The airport loudspeaker cut through her reverie. "Paging Ellen Layne. Will Ellen L-A-Y-N-E Layne please come to the information desk immediately?"
"I'm sorry, they're calling me-I have to go."
"Without giving me your number?"
"Sorry, I can't. It was nice talking to you." She started toward the door, determined to be strong. It would be certifiably insane to give her phone number-Bob's phone number-to a stranger she'd met at the airport. And add into that equation the fact that Sam was ridiculously young . . . "I am sorry," she said.
"Okay, then I'll give you mine." He fumbled in his jacket for his card.
But she didn't have time to wait. And she didn't want the temptation of this man's business card, tossed into the bottom of her purse where she could reach in and get it and dial the number in some sudden moment of weakness. "I really have to go right now," she said, backing away. "It was nice meeting you."
He gave up searching and followed her to the door. She turned, picking up her pace, half hoping he wouldn't chase her all the way across the airport and half hoping he would.
"Look, it's easy to remember-555-2356," he called after her. "The numbers are in sequence, just skip the four. I'm in the 212 area code."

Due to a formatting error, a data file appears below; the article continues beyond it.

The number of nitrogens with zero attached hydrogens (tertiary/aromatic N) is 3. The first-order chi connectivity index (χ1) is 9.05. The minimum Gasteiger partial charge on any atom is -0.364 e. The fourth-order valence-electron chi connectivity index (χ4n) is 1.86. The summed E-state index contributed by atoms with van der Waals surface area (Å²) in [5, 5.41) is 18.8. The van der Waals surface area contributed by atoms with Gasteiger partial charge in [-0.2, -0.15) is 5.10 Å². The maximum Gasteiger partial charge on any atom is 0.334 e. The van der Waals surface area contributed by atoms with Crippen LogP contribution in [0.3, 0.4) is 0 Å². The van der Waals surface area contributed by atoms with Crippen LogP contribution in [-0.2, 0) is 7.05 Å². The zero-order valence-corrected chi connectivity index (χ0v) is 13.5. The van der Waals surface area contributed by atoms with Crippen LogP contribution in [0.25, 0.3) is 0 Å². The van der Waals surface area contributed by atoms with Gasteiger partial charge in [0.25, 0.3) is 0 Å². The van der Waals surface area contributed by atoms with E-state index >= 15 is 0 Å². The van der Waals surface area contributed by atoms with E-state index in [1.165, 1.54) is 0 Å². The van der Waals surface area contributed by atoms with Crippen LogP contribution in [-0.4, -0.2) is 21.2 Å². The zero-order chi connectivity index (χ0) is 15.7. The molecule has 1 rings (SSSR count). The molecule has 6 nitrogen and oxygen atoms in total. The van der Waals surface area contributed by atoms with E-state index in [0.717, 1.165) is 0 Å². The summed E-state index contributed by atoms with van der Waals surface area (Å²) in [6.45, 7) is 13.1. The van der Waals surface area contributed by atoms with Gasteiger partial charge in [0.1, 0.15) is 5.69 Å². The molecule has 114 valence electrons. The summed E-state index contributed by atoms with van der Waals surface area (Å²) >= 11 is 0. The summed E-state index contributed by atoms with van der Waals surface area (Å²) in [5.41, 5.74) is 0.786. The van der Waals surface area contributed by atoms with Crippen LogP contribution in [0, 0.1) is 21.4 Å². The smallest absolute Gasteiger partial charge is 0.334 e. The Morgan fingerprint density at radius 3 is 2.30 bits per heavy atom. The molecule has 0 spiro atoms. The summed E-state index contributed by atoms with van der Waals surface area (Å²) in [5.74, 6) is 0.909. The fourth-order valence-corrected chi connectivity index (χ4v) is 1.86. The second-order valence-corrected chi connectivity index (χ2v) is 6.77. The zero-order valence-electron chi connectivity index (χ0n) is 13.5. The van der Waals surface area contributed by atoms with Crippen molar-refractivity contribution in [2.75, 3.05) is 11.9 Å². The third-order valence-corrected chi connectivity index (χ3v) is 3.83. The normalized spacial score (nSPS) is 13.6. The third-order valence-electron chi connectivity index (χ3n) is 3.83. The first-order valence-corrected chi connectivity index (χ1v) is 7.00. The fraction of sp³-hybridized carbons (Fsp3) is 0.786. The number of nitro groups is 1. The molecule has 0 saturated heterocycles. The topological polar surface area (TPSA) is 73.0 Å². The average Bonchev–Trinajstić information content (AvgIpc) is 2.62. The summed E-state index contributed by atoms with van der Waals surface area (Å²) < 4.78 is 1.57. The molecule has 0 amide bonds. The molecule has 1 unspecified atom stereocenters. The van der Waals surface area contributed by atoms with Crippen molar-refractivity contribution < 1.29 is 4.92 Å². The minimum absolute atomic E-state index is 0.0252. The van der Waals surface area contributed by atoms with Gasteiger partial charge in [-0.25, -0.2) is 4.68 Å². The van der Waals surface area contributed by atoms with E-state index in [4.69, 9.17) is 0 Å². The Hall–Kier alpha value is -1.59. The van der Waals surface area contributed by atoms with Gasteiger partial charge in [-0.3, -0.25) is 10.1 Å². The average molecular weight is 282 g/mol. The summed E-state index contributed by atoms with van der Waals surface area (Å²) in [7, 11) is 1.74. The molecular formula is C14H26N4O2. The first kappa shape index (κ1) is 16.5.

Ellen couldn't resist looking back.
Sam wasn't following her. He was standing in the doorway of the newsstand, watching her walk away. "Call me," he mouthed, miming a telephone with his hands. "555-2356."
She tried to fill her mind with information, not wanting to remember Sam's phone number. She tried to crowd her brain with trivial wonderings: Was there going to be enough time for her to stop at the market tonight? They were out of watermelon, and this time of year she lived on fresh fruit. And Lydia. Her daughter had an audition for a commercial on Monday. Ellen had to remember to look at that big street map of the city that Bob had on the wall of his home office to pinpoint the location of the casting agency holding the audition.
No, there was definitely no room in her head for remembering any numbers.
Excerpted from Ladies' Man by Suzanne Brockmann Excerpted by permission.